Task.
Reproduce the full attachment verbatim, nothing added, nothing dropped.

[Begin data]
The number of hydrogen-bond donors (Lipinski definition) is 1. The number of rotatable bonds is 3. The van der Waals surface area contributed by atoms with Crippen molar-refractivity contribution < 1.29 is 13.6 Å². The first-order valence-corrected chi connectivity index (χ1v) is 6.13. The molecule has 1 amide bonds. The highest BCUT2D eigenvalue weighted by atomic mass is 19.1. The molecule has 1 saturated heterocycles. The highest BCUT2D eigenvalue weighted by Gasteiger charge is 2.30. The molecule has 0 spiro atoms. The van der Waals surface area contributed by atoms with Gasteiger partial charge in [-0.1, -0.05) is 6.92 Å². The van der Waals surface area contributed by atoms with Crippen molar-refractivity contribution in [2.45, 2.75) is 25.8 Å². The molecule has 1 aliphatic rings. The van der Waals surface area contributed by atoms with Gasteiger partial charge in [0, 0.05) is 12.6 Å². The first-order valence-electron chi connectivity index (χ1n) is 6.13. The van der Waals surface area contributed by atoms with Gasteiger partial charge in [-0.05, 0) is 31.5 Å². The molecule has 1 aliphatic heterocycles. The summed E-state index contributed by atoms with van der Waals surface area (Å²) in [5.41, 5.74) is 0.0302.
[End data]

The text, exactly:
The number of hydrogen-bond donors (Lipinski definition) is 1. The number of rotatable bonds is 3. The van der Waals surface area contributed by atoms with Crippen molar-refractivity contribution < 1.29 is 13.6 Å². The first-order valence-corrected chi connectivity index (χ1v) is 6.13. The molecule has 1 amide bonds. The highest BCUT2D eigenvalue weighted by atomic mass is 19.1. The molecule has 1 saturated heterocycles. The highest BCUT2D eigenvalue weighted by Gasteiger charge is 2.30. The molecule has 0 spiro atoms. The van der Waals surface area contributed by atoms with Gasteiger partial charge in [-0.1, -0.05) is 6.92 Å². The van der Waals surface area contributed by atoms with Crippen molar-refractivity contribution in [2.45, 2.75) is 25.8 Å². The molecule has 1 aliphatic rings. The van der Waals surface area contributed by atoms with Gasteiger partial charge in [0, 0.05) is 12.6 Å². The first-order valence-electron chi connectivity index (χ1n) is 6.13. The van der Waals surface area contributed by atoms with Gasteiger partial charge in [-0.05, 0) is 31.5 Å². The molecule has 1 aliphatic heterocycles. The summed E-state index contributed by atoms with van der Waals surface area (Å²) in [5.41, 5.74) is 0.0302.